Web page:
Hong Kong Outside is the book that comes with its counter part Hong Kong Inside — the book we reviewed on Friday. Both books are photographic collections made by Michael Wolf and published in a beautiful cassette by Peperoni Books. Hong Kong Outside is about the facade of a city that develops in a incredible pace on a small piece of land.
Wolf’s pictures show a tremendous visual rhythm of concrete and glass. It’s hard to believe that people actually life behind these facades. But in the article of Friday we’ve seen that people in fact do. Wolf explains his fascination while looking out of the window of his apartment in a 22 storeys high skyscraper — a treehut in a forest of high rises: “When it gets dark and the lights go on in the tens of thousands of apartments that surround me, I often sit at my window and look into the rooms of my neighbors, intimate and anonymous at the same time.”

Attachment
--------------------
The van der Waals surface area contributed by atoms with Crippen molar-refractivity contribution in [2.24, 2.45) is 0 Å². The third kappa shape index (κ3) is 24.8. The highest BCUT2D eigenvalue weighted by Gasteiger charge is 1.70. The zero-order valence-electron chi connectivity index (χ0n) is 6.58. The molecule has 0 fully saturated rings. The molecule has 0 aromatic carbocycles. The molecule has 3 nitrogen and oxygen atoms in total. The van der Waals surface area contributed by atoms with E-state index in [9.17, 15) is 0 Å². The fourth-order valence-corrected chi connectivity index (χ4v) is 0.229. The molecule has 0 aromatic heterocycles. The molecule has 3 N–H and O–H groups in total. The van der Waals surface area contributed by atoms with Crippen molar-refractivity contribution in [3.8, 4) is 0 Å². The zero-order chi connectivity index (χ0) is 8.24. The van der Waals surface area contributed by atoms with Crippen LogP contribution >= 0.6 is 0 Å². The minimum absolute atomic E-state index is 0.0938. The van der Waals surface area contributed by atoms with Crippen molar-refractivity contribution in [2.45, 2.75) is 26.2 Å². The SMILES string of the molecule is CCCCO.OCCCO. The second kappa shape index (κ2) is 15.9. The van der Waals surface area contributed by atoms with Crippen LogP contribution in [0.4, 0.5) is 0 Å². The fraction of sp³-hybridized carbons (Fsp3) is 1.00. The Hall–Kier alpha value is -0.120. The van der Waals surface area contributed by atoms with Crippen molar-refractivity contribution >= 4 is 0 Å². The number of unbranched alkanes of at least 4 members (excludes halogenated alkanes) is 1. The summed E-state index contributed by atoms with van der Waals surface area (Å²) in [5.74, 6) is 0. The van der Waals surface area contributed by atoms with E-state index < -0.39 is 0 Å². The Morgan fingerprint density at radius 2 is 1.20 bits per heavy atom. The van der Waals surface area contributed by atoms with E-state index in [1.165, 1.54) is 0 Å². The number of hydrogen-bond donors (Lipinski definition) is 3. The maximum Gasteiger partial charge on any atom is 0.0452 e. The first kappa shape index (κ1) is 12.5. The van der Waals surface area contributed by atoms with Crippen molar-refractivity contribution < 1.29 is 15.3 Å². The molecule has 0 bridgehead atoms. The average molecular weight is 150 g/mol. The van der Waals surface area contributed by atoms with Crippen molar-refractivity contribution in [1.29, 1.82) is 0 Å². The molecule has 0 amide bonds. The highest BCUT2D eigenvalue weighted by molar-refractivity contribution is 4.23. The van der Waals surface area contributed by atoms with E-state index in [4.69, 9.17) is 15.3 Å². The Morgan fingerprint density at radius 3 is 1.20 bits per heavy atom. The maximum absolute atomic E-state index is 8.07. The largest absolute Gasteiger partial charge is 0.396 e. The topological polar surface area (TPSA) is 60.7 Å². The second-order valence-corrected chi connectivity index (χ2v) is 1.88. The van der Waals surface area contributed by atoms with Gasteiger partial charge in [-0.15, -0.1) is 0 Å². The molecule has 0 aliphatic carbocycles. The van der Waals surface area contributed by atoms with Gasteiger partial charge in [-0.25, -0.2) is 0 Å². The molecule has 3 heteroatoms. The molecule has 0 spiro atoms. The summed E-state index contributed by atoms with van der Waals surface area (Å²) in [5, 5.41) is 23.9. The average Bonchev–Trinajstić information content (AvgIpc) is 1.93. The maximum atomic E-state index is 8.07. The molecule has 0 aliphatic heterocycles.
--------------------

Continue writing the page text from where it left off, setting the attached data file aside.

Next to the brilliant pictures the book contains information about Hong Kong’s development scheme and spatial vertical strategy.
“In its quest for striving to become a ‘World City’, Hong Kong, like other major cities in the world, has made strenuous effort in constructing flagship or landmark buildings. Constrained by the limited space, Hong Kong, unlike major metropolis in other countries that could afford to build monumental buildings that could have a horizontal spread, has resorted to a ‘vertical’ strategy by building skyscrapers instead. Among the 100 tallest skyscrapers in the world there are about half that are located in Hong Kong.”
Hong Kong Inside/Outside (2009)
With texts by Natasha Egan, Hoyin Lee, Lynne DiStefano, Ernest Chui
2 books in a slopcase
31 x 24 cm.